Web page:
From scientific research we can make estimations about your life expectancy based on your blood pressure, as you can see the higher your blood pressure the shorter your life expectancy.

  • BP of 130/90 = 67 ½ years
  • BP of 140/95 = 62 ½ years
  • BP of 150/100 = 55 years

The arteries are not just static tubes thorough which the blood flows, they are able to constrict and dilate depending on different factors such as stress, smoking and nutritional status. If a tube through which a fluid is moving narrows, the pressure in that tube increases, conversely if it widens, the pressure in the tube decreases much like what happens in arteries.

Many of you will have heard that if you are overweight or eat too much salt you will have higher blood pressure, and that to reduce blood pressure you need to reduce salt in the diet – true, but this is not the only mechanism at work here. Inflammation also plays a big role in high blood pressure.

To understand this we need to learn a little bit about vascular biology (I can see your eyes glazing over but bear with me). The arteries are lined with cells called endothelial cells that produce a host of chemicals that can constrict or dilate your arteries. One of the major vasodilators produced by endothelial cells is nitric oxide, Nitric oxide basically tells the arteries to relax and widen, which will reduce blood pressure. What we know is that C-reactive protein (CRP) that inflammatory cytokine that I mentioned earlier can decrease the production of endothelial nitric oxide and increase inflammatory nitric oxide, leading to vasoconstriction and increased blood pressure. Inflammation basically devours nitric oxide. We also know that oxidative damage and free radicals reduces nitric oxide, and that hypertensive patients have reduced antioxidants such as glutathione, superoxide dismutase, vitamin E, vitamin C, vitamin A, copper, and polyunsaturated fats.

So there you have it – inflammation causes increased blood pressure.

One thing that has been shown to reduce blood pressure is something called the DASH (Dietary Approaches to Stop Hypertension) diet. The DASH diet is essentially a low salt, low carb diet that is higher in protein and essential fats.

  • Meat poultry and oily fish 2-4 servings a day
  • Vegetables 6-8 servings a day
  • Fruits 4 servings a day
  • Dried beans, seeds and nuts 1-2 servings a day
  • Low fat dairy products 1-2 servings a day
  • Cereals, grains and pasta 1-2 servings a day
  • Fats and oils 4-5 servings a day (mainly unsaturated fats like olive oil, fish oil, however some saturated fat is allowable)
  • Fibre – 50g a day (mix of soluble and insoluble fibre – may need to use a fibre supplement)

Again this diet is lower in inflammatory foods and higher in antioxidants much like the Mediterranean diet I mentioned earlier (in fact there are many similarities).

Inflammation and cancer

A growing number of cancer researchers are coming to the conclusion that cancer is basically an inflammatory disease and that the longer there is inflammation present in a tissue or an organ, the higher the risk of associated carcinogenesis.

Epidemiological studies estimate that nearly 15 percent of worldwide cancers are associated with microbial infection; this may include cervical cancer and the HPV1 virus, bowel cancer and inflammatory bowel disease due to bacterial dysbiosis and stomach cancer secondary to H. Pylori infection. All of these infectious agents are associated with an inflammatory response in the body.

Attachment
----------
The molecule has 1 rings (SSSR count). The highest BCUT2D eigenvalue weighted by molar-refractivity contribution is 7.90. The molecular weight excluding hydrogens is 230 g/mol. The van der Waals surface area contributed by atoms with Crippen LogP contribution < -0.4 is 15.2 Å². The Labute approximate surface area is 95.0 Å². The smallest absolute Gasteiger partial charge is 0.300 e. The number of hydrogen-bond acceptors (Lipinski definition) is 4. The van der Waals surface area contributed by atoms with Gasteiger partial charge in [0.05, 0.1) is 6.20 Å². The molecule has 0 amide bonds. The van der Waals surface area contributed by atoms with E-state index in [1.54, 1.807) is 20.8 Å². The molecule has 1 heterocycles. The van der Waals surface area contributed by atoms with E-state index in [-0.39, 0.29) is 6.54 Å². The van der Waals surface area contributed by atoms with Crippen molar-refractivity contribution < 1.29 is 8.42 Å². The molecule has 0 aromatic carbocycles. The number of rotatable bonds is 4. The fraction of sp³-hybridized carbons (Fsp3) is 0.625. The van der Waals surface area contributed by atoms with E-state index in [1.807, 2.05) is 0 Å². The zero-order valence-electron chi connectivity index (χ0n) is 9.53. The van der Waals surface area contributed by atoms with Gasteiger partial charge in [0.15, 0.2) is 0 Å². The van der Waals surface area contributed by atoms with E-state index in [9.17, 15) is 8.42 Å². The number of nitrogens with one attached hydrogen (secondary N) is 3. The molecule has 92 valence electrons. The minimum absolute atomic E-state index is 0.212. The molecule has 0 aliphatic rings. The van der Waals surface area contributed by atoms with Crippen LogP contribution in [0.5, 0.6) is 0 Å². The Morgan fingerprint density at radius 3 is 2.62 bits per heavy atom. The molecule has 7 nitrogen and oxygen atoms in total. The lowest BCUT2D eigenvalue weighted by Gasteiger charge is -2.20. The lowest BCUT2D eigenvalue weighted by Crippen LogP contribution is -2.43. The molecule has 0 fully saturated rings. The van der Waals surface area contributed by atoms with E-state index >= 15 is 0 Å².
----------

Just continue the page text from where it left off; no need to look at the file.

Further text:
One way the immune system deals with these invaders is to release free radicals that kill the invading viruses and bacteria. However, these free radicals can also damage the DNA of healthy cells. These cells either repair themselves or die. If a large number of cells in an area dies secondary to infection there is an inflammatory mediated response that may lead to tumour growth.

Many other cancers may be the result of long term chronic irritation and inflammation such as in smoking and lung cancer or chemical toxicity (xenoestrogens) and breast cancer. Once again there is DNA damage, inflammation cell death and tumour growth.

Eventually these tumours are capable of releasing inflammatory chemicals that can maintain their growth, such as by initiating the growth of new blood vessels that feed tumour growth.

I’m not going to present an “anti cancer” diet, but I am going to suggest that sugar could be a contributing cause to cancers. Cancer loves sugar is a statement that seems to get banded around. Cancer cells appear to use a combination of lots of sugar and specific proteins to ignore cellular instructions to die off and keep growing. Plus we know that people who consume more omega 3 fats, antioxidants and fibre suffer less from cancer. So by eating a diet that is anti-inflammatory such a diet rich in oily fish, fruits and vegetables may protect you from cancer.

Inflammation and diabetes

Inflammation might also be a cause for type 2 diabetes. This type of diabetes is generally considered to be the results of being overweight and from eating too much sugar which makes the cells resistant to the effects of insulin.

But what might actually be the cause is… inflammation!

I’ve already discussed how being overweight causes the release of a whole load of inflammatory chemicals that contribute to what Dr Barry Sears calls “silent inflammation”. Well, research on mice shows that inflammation provoked by immune cells called macrophages (the same cells that become foam cells and lead to blocked arteries – and that are also concentrated in fat cells) leads to insulin resistance and type 2 diabetes.

This research was done in mice that were genetically engineered to lack a specific gene present in the insulin-producing cells of the pancreas. These genes are sensitive to the inflammatory response caused by macrophages and when these mice lacked the gene they did not develop diabetes, even when fed an extremely high-fat diet.

Now this research was done in mice and applying it to humans needs to be taken cautiously, however there is a good argument to reduce inflammation to protect the pancreas.

Other anti-inflammatory foods that can be very useful in protecting yourself from “silent inflammation” include:

  • Oily fish rich in omega 3 fats
  • Ginger
  • Garlic
  • Turmeric
  • Quercitin found in onions, broccoli, tea, wine and grapes.